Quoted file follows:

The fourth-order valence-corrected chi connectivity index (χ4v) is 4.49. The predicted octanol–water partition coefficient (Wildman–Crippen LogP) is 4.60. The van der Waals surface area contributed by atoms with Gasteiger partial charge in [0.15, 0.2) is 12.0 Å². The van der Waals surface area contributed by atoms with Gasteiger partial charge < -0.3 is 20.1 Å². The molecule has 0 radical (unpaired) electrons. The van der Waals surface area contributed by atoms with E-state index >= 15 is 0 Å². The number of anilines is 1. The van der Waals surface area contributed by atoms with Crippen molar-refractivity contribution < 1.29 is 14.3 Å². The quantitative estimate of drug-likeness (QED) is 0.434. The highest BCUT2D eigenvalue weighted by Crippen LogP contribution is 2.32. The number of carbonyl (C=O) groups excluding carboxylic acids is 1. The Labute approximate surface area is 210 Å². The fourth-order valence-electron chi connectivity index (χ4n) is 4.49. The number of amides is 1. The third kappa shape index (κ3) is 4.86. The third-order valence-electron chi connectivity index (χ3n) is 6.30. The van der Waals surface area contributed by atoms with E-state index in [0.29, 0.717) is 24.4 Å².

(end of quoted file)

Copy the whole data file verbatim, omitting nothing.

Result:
The fourth-order valence-corrected chi connectivity index (χ4v) is 4.49. The predicted octanol–water partition coefficient (Wildman–Crippen LogP) is 4.60. The van der Waals surface area contributed by atoms with Gasteiger partial charge in [0.15, 0.2) is 12.0 Å². The van der Waals surface area contributed by atoms with Gasteiger partial charge < -0.3 is 20.1 Å². The molecule has 0 radical (unpaired) electrons. The van der Waals surface area contributed by atoms with E-state index >= 15 is 0 Å². The number of anilines is 1. The van der Waals surface area contributed by atoms with Crippen molar-refractivity contribution < 1.29 is 14.3 Å². The quantitative estimate of drug-likeness (QED) is 0.434. The highest BCUT2D eigenvalue weighted by Crippen LogP contribution is 2.32. The number of carbonyl (C=O) groups excluding carboxylic acids is 1. The Labute approximate surface area is 210 Å². The fourth-order valence-electron chi connectivity index (χ4n) is 4.49. The number of amides is 1. The third kappa shape index (κ3) is 4.86. The third-order valence-electron chi connectivity index (χ3n) is 6.30. The van der Waals surface area contributed by atoms with E-state index in [0.29, 0.717) is 24.4 Å².